Garthorne Road Nature Reserve

An oasis of calm in Forest Hill


Leave a comment

Development Des- Res accommodation built on reserve

 

Don’t worry it is a development to encourage more invertebrates on to the site. It was constructed by the Friends of Garthorne Road Nature Reserve with help from the Lewisham council conservation section Nature’s Gym, it was built from wood pallets donated by the London Wildlife Trust Great North Wood Project

We started by putting four bricks at each corners and a layer of hoggin at the base then using a upturned pallet resting on the bricks to leave a gap so the reptiles, amphibians and hedgehogs can hibernate under and them we put another pallet the right way up on top and filled the gaps using branches and twigs and using old tree guards filled with bamboo canes, you can also use old flowerpots and fill them with sticks to create niches for ladybirds and earwigs. nWe repeat this process until it is about 5 pallets high them you can either top it using old roofing tiles or branches to stop the water getting into the middle and creating a warm habitat you can build you own Bug Palace by downloading a fact sheet from the Royal Society for Protection for Birds (RSPB) Bug Hotel fact sheet

Many insect hotels are used as nest sites by insects including solitary bees and solitary wasps. These insects drag prey to the nest where an egg is deposited. Other insects hotels are specifically designed to allow the insects to hibernate, notable examples include ladybirds (ladybugs) and butterflies.

Insect hotels are popular amongst gardeners and fruit and vegetable growers due to their role encouraging insect pollination. Some elaborately designed insect hotels may also be attractions in their own right and, increasingly, can be found in pub gardens and various tourist locations.

Different hotels for different insects

Ladybird hotel :

Good materials to construct insect hotels with can include using dry stone walls or old tiles. Drilled holes in the hotel materials also encourage insects to leave larvae to gestate. Therefore, different materials, such as stones and woods are recommended for a wide range and diversity of insect life. Logs and bark, and bound reeds and bamboo are also often used. The various components or sizes of holes to use as entry of an insect hotel attract different species. Ready-made insect hotels are also found at garden centers, and particularly ecological and educational conservational centers and organisations.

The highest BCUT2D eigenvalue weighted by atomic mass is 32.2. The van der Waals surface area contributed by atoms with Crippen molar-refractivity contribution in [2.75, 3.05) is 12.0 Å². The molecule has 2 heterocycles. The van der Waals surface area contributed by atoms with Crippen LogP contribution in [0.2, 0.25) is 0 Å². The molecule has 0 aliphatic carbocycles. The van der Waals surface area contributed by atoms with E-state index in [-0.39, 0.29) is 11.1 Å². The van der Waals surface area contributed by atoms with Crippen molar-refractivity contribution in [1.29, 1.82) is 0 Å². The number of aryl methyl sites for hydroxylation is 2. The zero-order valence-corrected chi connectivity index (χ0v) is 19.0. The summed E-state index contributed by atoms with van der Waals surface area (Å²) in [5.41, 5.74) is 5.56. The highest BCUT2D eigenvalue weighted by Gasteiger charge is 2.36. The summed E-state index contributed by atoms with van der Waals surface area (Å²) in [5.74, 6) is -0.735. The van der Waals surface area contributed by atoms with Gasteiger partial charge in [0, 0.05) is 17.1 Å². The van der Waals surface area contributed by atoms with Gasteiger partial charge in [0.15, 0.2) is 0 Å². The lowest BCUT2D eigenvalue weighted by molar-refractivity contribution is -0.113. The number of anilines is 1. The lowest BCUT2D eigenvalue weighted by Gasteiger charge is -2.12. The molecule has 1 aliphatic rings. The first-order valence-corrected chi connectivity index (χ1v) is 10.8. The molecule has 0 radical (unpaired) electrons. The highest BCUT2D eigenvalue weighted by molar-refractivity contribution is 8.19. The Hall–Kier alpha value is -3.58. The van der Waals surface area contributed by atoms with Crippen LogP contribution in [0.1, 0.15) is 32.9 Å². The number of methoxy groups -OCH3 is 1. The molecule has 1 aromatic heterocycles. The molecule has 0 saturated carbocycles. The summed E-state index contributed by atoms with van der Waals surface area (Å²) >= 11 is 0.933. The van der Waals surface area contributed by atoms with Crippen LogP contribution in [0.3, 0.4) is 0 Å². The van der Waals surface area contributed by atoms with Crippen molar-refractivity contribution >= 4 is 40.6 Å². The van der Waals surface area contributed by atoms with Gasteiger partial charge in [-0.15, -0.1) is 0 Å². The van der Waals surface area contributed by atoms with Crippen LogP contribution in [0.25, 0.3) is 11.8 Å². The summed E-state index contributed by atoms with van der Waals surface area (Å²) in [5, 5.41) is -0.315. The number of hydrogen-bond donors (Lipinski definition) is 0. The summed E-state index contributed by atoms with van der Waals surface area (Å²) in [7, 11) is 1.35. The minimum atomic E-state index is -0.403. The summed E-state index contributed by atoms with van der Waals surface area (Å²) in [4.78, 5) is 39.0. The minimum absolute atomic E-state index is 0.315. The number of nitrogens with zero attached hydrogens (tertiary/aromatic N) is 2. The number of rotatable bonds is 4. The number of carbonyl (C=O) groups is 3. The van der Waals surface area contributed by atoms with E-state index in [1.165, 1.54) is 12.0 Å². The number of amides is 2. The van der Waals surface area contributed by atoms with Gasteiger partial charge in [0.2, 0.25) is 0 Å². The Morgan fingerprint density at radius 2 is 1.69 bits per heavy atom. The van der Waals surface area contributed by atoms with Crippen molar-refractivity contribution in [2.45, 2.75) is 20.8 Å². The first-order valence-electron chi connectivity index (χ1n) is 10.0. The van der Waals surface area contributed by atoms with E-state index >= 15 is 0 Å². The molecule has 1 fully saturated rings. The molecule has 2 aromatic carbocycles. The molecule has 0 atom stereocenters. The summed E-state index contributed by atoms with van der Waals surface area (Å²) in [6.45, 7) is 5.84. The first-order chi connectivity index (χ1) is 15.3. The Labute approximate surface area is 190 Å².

Solitary bees and wasps
Solitary bees, some wasps and bumblebees do not live within a hive with a queen. There are males and females. A fertilized female makes a nest in wood or stone and bored into the wood in order to construct a nursery.
The most common bee hotel is created from a sawn wooden log or portion of a cut tree trunk in which holes are drilled of different sizes (e.g. 2, 4, 6 and 8 mm), about a few centimeters apart. They attract many bees. The holes have to be tilted slightly so that no rainwater can get in. Stone blocks are also used for this purpose. The holes are drilled quite lengthily into the material but not so far as to create a tunnel to the other side of the wood. Furthermore, the entrances to these access burrows must be smooth enough so that the delicate bodies of the insects are not damaged. Often, with wooden hotels, the exterior is sanded. The best location for a hotel is a warm and sheltered place, such as a southern-facing (in the northern hemisphere) wall or hedge. The first insects are already active towards the end of winter and would be actively seeking for such a place to settle. Other species like to furnish their nests with clay, stone and sand, or in between bricks.
Even a simple bundle of bamboo or reeds, tied or put in an old tin can and hung in a warm place, is very suitable for solitary bees. The bamboo must be cut in a specific way to allow entry for the insects. Often people may add stems of elderberry, rose or blackberry shoots whose marrow can serve as a food source as well.

Butterflies